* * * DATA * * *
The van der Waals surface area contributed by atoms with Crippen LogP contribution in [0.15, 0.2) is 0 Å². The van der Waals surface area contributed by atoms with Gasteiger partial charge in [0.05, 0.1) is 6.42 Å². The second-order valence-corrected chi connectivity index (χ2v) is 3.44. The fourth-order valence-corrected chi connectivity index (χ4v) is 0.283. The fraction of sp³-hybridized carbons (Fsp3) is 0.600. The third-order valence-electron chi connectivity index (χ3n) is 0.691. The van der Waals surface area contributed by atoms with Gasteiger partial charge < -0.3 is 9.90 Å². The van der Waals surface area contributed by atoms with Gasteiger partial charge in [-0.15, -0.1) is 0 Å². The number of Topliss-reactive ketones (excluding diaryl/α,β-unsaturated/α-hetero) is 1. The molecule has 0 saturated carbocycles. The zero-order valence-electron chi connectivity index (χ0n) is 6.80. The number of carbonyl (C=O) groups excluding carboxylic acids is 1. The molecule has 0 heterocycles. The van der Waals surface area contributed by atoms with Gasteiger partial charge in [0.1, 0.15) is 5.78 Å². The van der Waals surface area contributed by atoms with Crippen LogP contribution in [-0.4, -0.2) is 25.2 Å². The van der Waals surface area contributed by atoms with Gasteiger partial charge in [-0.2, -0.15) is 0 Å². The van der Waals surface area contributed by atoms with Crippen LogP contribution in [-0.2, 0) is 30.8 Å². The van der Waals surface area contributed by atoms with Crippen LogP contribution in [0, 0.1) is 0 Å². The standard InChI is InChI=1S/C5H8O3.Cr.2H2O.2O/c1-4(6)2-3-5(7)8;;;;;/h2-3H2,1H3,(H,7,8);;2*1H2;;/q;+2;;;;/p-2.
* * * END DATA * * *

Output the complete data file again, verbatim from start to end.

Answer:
The van der Waals surface area contributed by atoms with Crippen LogP contribution in [0.15, 0.2) is 0 Å². The van der Waals surface area contributed by atoms with Gasteiger partial charge in [0.05, 0.1) is 6.42 Å². The second-order valence-corrected chi connectivity index (χ2v) is 3.44. The fourth-order valence-corrected chi connectivity index (χ4v) is 0.283. The fraction of sp³-hybridized carbons (Fsp3) is 0.600. The third-order valence-electron chi connectivity index (χ3n) is 0.691. The van der Waals surface area contributed by atoms with Gasteiger partial charge < -0.3 is 9.90 Å². The van der Waals surface area contributed by atoms with Gasteiger partial charge in [-0.15, -0.1) is 0 Å². The number of Topliss-reactive ketones (excluding diaryl/α,β-unsaturated/α-hetero) is 1. The molecule has 0 saturated carbocycles. The zero-order valence-electron chi connectivity index (χ0n) is 6.80. The number of carbonyl (C=O) groups excluding carboxylic acids is 1. The molecule has 0 heterocycles. The van der Waals surface area contributed by atoms with Gasteiger partial charge in [0.1, 0.15) is 5.78 Å². The van der Waals surface area contributed by atoms with Crippen LogP contribution in [-0.4, -0.2) is 25.2 Å². The van der Waals surface area contributed by atoms with Gasteiger partial charge in [-0.2, -0.15) is 0 Å². The van der Waals surface area contributed by atoms with Crippen LogP contribution in [-0.2, 0) is 30.8 Å². The van der Waals surface area contributed by atoms with Crippen LogP contribution in [0, 0.1) is 0 Å². The standard InChI is InChI=1S/C5H8O3.Cr.2H2O.2O/c1-4(6)2-3-5(7)8;;;;;/h2-3H2,1H3,(H,7,8);;2*1H2;;/q;+2;;;;/p-2.